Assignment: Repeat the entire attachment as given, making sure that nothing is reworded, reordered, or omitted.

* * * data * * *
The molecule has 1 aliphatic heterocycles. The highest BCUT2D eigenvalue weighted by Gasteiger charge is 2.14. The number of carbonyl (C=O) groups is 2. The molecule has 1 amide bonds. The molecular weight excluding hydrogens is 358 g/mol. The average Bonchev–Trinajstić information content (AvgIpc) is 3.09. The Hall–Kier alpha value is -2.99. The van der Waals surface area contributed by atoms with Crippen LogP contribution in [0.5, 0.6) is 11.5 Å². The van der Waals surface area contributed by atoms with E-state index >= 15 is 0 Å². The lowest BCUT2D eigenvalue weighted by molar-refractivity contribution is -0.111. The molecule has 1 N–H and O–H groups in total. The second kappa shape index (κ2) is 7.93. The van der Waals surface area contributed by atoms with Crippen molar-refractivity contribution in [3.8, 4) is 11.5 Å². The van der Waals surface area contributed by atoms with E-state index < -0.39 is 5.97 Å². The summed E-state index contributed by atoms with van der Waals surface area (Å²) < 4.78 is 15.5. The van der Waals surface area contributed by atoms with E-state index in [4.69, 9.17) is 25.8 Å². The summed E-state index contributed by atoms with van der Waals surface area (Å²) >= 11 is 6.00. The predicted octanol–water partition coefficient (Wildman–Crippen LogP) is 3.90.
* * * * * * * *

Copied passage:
The molecule has 1 aliphatic heterocycles. The highest BCUT2D eigenvalue weighted by Gasteiger charge is 2.14. The number of carbonyl (C=O) groups is 2. The molecule has 1 amide bonds. The molecular weight excluding hydrogens is 358 g/mol. The average Bonchev–Trinajstić information content (AvgIpc) is 3.09. The Hall–Kier alpha value is -2.99. The van der Waals surface area contributed by atoms with Crippen LogP contribution in [0.5, 0.6) is 11.5 Å². The van der Waals surface area contributed by atoms with E-state index >= 15 is 0 Å². The lowest BCUT2D eigenvalue weighted by molar-refractivity contribution is -0.111. The molecule has 1 N–H and O–H groups in total. The second kappa shape index (κ2) is 7.93. The van der Waals surface area contributed by atoms with Crippen molar-refractivity contribution in [3.8, 4) is 11.5 Å². The van der Waals surface area contributed by atoms with E-state index < -0.39 is 5.97 Å². The summed E-state index contributed by atoms with van der Waals surface area (Å²) < 4.78 is 15.5. The van der Waals surface area contributed by atoms with E-state index in [4.69, 9.17) is 25.8 Å². The summed E-state index contributed by atoms with van der Waals surface area (Å²) >= 11 is 6.00. The predicted octanol–water partition coefficient (Wildman–Crippen LogP) is 3.90.